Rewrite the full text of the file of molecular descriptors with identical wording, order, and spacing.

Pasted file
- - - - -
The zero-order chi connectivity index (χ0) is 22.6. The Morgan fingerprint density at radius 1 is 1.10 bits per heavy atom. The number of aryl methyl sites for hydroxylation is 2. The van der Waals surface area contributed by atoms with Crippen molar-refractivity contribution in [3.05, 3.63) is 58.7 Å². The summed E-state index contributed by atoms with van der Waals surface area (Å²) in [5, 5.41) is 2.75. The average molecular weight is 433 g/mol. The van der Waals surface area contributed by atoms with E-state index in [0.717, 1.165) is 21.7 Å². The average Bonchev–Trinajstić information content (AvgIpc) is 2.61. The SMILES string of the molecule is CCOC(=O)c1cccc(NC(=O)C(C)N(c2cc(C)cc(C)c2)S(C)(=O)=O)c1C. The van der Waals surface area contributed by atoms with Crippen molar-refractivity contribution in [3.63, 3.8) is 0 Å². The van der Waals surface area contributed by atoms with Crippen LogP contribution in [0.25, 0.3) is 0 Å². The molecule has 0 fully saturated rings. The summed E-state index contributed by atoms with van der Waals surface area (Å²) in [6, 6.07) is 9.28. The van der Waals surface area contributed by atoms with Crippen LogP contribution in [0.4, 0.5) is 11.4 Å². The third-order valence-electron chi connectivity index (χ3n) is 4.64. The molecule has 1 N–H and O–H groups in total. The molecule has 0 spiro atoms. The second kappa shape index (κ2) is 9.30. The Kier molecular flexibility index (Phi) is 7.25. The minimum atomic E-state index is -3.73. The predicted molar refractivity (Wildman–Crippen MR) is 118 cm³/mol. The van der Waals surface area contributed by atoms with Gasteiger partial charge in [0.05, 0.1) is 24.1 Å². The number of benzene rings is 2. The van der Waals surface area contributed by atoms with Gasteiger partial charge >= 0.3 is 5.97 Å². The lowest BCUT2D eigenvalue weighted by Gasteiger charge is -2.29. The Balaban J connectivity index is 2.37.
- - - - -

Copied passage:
The zero-order chi connectivity index (χ0) is 22.6. The Morgan fingerprint density at radius 1 is 1.10 bits per heavy atom. The number of aryl methyl sites for hydroxylation is 2. The van der Waals surface area contributed by atoms with Crippen molar-refractivity contribution in [3.05, 3.63) is 58.7 Å². The summed E-state index contributed by atoms with van der Waals surface area (Å²) in [5, 5.41) is 2.75. The average molecular weight is 433 g/mol. The van der Waals surface area contributed by atoms with E-state index in [0.717, 1.165) is 21.7 Å². The average Bonchev–Trinajstić information content (AvgIpc) is 2.61. The SMILES string of the molecule is CCOC(=O)c1cccc(NC(=O)C(C)N(c2cc(C)cc(C)c2)S(C)(=O)=O)c1C. The van der Waals surface area contributed by atoms with Crippen molar-refractivity contribution in [3.63, 3.8) is 0 Å². The van der Waals surface area contributed by atoms with Crippen LogP contribution in [0.25, 0.3) is 0 Å². The molecule has 0 fully saturated rings. The summed E-state index contributed by atoms with van der Waals surface area (Å²) in [6, 6.07) is 9.28. The van der Waals surface area contributed by atoms with Crippen LogP contribution in [0.4, 0.5) is 11.4 Å². The third-order valence-electron chi connectivity index (χ3n) is 4.64. The molecule has 1 N–H and O–H groups in total. The molecule has 0 spiro atoms. The second kappa shape index (κ2) is 9.30. The Kier molecular flexibility index (Phi) is 7.25. The minimum atomic E-state index is -3.73. The predicted molar refractivity (Wildman–Crippen MR) is 118 cm³/mol. The van der Waals surface area contributed by atoms with Gasteiger partial charge in [0.05, 0.1) is 24.1 Å². The number of benzene rings is 2. The van der Waals surface area contributed by atoms with Gasteiger partial charge >= 0.3 is 5.97 Å². The lowest BCUT2D eigenvalue weighted by Gasteiger charge is -2.29. The Balaban J connectivity index is 2.37.